Since I’ve adopted a hacker-like approach to the Bohlen-Pierce scale, I felt compelled to translate elements of coding into aspects of the composition. Each line of code is a statement. A grouping of related code is a statement. Each feeds off and into other statements. And there is a rhythm to be found in between all of them.

The title Fragments also implies multiple things. I have a collection of various musical statements and processes. I’m trying to figure out how to hack these individual ideas into single functioning work. I want the listener to be able to hear each fragment individually, while hearing them together as a functioning unit. This idea is a lot like code. Any single function or subroutine can be analyzed individually, ignorant of everything else. Though this same subroutine is still part of a larger functioning unit, the program. Am I making any sense?

What this all boils down to is that I want the piece to be perceived as discrete, yet having a natural flowing rhythm to it. This is what I’m trying to achieve. I’m now trying to establish that rhythm. I’m about half way through. And when I’m done, that’s when real fun starts.

Download: fragments_9.csd

Fragments of a Bohlen-Pierce Composition (Pt 8)

Since discovering my opening statement, I’ve been itching to place it within a musical context. I developed a rough outline of what the first minute of the piece may sound like, ending with a possible transition into the second part of the composition.

Download: fragments_8.csd

There is a lot of space in there, which will give me a lot of head room when I go back to this section to flesh it out and polish it up. Especially with spatial elements, like panning, reverbs and echos.

I need to bring up something else. Turns out that the chn opcodes are broken on some platforms, which is preventing people from not being able to render these csd files. Unfortunately, I don’t have time to go back and convert my effects routing to zak or similar system. So in the mean time, if you aren’t on OS X, you won’t be able render the csds. However, I’m told that the bug has been fixed in CVS, so these files should work in the next release of Csound. Sorry for the inconvenience.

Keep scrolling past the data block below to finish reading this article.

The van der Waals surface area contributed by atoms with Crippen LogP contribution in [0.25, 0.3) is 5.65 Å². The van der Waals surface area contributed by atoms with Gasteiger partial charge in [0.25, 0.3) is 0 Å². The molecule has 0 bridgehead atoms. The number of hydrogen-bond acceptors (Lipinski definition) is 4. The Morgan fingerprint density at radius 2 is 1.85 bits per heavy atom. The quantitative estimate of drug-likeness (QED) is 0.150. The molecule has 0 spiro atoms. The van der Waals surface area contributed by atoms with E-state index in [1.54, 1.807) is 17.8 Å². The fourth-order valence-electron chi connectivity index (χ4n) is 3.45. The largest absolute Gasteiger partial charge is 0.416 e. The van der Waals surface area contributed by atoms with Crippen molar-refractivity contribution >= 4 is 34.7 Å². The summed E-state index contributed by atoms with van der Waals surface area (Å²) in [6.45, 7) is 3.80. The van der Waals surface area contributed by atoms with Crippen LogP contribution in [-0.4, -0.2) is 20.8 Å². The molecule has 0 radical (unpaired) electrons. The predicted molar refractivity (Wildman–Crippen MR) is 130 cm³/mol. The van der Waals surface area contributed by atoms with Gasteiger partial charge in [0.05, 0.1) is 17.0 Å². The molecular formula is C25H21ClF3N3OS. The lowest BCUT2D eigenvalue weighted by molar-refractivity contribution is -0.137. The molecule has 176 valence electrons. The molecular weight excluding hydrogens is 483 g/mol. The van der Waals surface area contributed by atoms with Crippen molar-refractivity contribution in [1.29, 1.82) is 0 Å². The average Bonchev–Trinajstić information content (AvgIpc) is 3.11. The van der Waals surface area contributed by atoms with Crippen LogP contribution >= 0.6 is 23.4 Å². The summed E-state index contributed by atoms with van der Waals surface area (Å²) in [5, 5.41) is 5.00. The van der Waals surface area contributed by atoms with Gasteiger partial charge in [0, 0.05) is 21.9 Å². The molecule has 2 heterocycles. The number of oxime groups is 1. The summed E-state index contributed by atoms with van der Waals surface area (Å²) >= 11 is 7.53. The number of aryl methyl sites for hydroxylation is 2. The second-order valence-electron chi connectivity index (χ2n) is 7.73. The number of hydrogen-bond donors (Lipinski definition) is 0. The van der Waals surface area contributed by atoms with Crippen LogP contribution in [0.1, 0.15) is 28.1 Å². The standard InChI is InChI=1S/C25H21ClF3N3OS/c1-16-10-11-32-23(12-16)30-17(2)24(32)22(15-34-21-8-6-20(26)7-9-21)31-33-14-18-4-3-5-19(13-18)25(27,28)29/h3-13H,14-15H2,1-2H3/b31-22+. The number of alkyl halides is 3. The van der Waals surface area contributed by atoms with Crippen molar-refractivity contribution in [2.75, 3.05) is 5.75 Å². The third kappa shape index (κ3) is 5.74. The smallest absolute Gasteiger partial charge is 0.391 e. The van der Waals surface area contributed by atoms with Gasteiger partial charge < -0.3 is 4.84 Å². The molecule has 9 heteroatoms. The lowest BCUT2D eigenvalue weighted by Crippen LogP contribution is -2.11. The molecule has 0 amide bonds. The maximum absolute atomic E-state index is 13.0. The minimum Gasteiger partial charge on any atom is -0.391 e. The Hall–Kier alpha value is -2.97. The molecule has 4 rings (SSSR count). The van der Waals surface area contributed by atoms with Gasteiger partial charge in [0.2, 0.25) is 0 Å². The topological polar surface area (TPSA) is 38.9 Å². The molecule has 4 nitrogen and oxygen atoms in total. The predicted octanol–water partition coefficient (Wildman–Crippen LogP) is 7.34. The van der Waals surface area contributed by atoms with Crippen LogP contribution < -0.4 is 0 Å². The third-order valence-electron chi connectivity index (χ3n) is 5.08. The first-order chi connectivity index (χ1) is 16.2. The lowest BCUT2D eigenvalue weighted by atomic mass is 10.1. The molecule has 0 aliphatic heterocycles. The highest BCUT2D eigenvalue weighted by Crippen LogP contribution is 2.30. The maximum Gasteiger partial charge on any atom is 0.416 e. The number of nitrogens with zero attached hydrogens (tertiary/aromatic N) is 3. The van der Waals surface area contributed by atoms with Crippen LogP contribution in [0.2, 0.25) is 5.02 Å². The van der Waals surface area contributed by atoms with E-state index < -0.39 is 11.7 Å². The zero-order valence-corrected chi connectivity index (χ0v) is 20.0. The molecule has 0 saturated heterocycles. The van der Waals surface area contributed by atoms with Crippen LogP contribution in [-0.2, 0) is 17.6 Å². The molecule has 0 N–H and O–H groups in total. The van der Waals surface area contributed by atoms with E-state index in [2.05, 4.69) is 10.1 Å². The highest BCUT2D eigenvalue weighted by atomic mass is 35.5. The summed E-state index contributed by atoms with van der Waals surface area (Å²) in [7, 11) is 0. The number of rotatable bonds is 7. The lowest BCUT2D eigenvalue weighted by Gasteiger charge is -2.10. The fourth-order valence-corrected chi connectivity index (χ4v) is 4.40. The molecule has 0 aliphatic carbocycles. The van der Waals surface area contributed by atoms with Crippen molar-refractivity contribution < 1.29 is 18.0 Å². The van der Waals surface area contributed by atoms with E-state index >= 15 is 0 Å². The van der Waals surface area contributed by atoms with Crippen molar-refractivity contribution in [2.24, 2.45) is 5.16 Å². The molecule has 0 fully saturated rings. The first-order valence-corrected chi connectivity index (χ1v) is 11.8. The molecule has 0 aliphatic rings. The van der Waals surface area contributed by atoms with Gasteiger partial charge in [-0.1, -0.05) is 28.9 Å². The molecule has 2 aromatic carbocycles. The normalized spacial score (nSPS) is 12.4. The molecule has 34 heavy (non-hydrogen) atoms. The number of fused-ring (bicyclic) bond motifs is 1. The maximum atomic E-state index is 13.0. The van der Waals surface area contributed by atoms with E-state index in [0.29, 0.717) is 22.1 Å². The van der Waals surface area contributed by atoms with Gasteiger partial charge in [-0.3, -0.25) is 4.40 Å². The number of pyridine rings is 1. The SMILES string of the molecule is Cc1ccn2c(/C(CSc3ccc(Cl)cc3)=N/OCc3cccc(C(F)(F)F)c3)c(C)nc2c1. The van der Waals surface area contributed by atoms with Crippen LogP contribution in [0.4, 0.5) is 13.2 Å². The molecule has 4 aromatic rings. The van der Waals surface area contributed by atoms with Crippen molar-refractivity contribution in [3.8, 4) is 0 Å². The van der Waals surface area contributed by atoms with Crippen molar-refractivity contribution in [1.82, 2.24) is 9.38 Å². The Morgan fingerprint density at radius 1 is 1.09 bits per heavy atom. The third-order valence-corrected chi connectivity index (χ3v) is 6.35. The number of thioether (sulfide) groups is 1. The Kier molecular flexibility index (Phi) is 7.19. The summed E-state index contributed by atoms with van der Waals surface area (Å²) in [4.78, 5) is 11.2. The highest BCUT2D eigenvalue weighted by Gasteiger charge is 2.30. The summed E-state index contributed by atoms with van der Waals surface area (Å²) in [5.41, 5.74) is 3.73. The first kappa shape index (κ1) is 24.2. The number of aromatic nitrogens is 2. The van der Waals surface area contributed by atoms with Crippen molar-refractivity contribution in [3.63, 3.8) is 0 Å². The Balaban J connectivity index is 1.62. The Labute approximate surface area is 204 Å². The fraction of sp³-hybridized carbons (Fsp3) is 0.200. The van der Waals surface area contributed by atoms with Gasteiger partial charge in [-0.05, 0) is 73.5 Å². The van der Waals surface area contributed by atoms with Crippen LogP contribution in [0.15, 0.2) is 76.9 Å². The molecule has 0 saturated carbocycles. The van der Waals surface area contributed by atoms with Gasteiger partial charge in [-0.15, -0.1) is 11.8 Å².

Fragments of a Bohlen-Pierce Composition (Pt 6)

What this piece needs is a simple motif. Simple, but capable of making a strong impression from the get-go. Sounds like a no-brainer, right? After all, the concept of “the hook” is straight out of music writing 101.

Since most people have little to no experience with Bohlen-Pierce, myself included, the music can sound alien. A strong recurring motif that is established in the first few seconds of the piece may give the audience a sense of familiarity by the end, as opposed to a series of seemingly random frequencies.

Over the last few days, I’ve been spending my time in front of my MIDI keyboard, trying various phrases and chords, and listening to the results while letting the tonality of Bohlen-Pierce sink in. I had been flirting with the just intonation. I’m now of the mind to go with equal temperament. With just intonation, I had a tendency of writing melodies that were akin to badly tuned 12-tone music.

Here is the Bohlen-Pierce tuned MIDI synth I’ve been using for the last couple of days:

Download: fragments_6.csd

I’ve split the keyboard into two voices, where c-3 and c-5 are two octaves apart. There is a split somewhere in the middle.

Fragments of a Bohlen-Pierce Composition (Pt 5)

If you took a bunch of random magazine clippings, created a disorderly stack, topped it with a rotten banana peel, and stapled it all slightly off center, you might get something that sounds like this:

Download: fragments_5.csd

This is just a sound test to see how all of these fragments so far fit together. As you can hear, I have my work cut out for me. Starting right now, I need to focus on motives, melodies, chord progressions, gestures, smarter note generators, etc. You know, the music.

This means putting off the granular synthesizer instrument. Time is of essence, and if I’m going to make a trade off, I’d rather put emphasis on the harmony of Bohlen-Pierce rather than designing another synth. I’m not saying the granular instrument won’t happen, because I’m actually quite confident I’ll have to the time to do it, and do it right. I just don’t want to find myself in a position where I’ve poured hours and hours into all these instruments, and not end up with a decent piece for the concert. It’s very easy to get caught up in all the technical stuff when composing a piece of computer music. Something I’m personally very guilty of.